Sculptor Frederick William MacMonnies was unable to attend formal art school due to his family's finances. At eighteen, however, he was able to make his way into the New York workshop of preeminent American sculptor Augustus Saint Gaudens, and would eventually become his assistant. MacMonnies would soon be able to afford evening classes at the Art Students League, the Cooper Union School and even the National Academy of Design.
His work with Saint Gaudens brought him into direct contact with some of the wealthiest and most influential people of the era, and introduced him to the Beaux-Arts concepts that were prevalent within this circle.
From New York, he headed to Paris where he studied with Alexandre Falguiere, who introduced modern realism to MacMonnies' classical subjects. He then enrolled at the Ecole des Beaux Arts, and in 1889 created his first notable work, "Diana", which he exhibited at the Paris Salon for that year. This success brought many commissions, and MacMonnies was soon a highly sought after sculptor, especially with the American upper class who were living through the "Gilded Age". Additionally, MacMonnies realized the commercial potential of the growing middle class and had his works mass produced in smaller and affordable formats.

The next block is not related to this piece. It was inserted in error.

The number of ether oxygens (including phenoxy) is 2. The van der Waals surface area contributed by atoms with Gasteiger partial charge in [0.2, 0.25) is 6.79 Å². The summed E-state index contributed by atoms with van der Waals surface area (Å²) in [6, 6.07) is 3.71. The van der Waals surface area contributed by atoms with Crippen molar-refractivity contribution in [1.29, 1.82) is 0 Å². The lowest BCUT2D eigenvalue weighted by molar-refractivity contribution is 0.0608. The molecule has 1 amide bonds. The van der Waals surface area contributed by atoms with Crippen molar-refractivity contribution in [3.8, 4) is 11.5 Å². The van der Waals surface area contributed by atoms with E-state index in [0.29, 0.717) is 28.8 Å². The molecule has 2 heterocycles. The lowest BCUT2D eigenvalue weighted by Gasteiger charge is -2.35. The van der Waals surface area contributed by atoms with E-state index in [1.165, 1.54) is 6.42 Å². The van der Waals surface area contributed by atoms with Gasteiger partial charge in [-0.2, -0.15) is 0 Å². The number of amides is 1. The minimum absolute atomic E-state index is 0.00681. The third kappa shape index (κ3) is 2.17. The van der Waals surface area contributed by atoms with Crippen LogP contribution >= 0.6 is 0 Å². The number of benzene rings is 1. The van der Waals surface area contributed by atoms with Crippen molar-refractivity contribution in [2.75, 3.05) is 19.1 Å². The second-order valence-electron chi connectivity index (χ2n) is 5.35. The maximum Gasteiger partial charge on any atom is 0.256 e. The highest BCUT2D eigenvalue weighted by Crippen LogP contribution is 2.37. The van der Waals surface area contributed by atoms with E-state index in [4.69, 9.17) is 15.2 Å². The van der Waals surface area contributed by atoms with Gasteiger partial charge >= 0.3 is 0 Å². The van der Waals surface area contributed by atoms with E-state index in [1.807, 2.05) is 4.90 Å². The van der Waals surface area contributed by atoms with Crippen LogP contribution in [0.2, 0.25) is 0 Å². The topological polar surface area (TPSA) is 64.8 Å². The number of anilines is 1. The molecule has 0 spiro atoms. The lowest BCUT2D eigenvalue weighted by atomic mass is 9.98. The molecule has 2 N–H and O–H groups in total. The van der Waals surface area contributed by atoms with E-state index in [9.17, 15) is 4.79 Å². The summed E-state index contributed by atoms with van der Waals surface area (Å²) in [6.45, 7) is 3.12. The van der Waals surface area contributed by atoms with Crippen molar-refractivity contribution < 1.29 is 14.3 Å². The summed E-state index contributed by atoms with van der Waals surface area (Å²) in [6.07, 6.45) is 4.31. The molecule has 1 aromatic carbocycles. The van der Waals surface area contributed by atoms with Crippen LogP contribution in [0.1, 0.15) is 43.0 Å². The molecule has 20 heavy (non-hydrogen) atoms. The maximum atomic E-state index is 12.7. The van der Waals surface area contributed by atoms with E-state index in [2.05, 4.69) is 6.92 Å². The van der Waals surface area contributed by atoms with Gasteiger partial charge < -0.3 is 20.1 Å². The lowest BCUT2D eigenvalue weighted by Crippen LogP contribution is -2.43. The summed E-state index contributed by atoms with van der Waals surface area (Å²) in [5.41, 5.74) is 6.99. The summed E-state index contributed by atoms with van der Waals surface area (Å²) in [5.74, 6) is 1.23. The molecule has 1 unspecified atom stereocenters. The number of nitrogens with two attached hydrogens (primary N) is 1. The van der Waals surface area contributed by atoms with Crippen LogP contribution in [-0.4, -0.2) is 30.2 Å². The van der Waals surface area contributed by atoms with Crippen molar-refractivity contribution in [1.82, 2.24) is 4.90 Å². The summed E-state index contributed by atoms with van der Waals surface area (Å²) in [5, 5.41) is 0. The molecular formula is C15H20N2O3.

MacMonnies' works could be controversial due to their depiction of the nude female form, occasionally in a pose of absolute abandon. Though he would be a huge success in America, he would live strictly in France until World War I forced him to return. Because he lived and worked during a time of incredible transition, his works fell victim to the changing styles following the War. He never strayed from his Beaux-Arts tradition, and the new modernist trends replaced him in the popular market.
His works are in dozens of major museums and collections in the United States.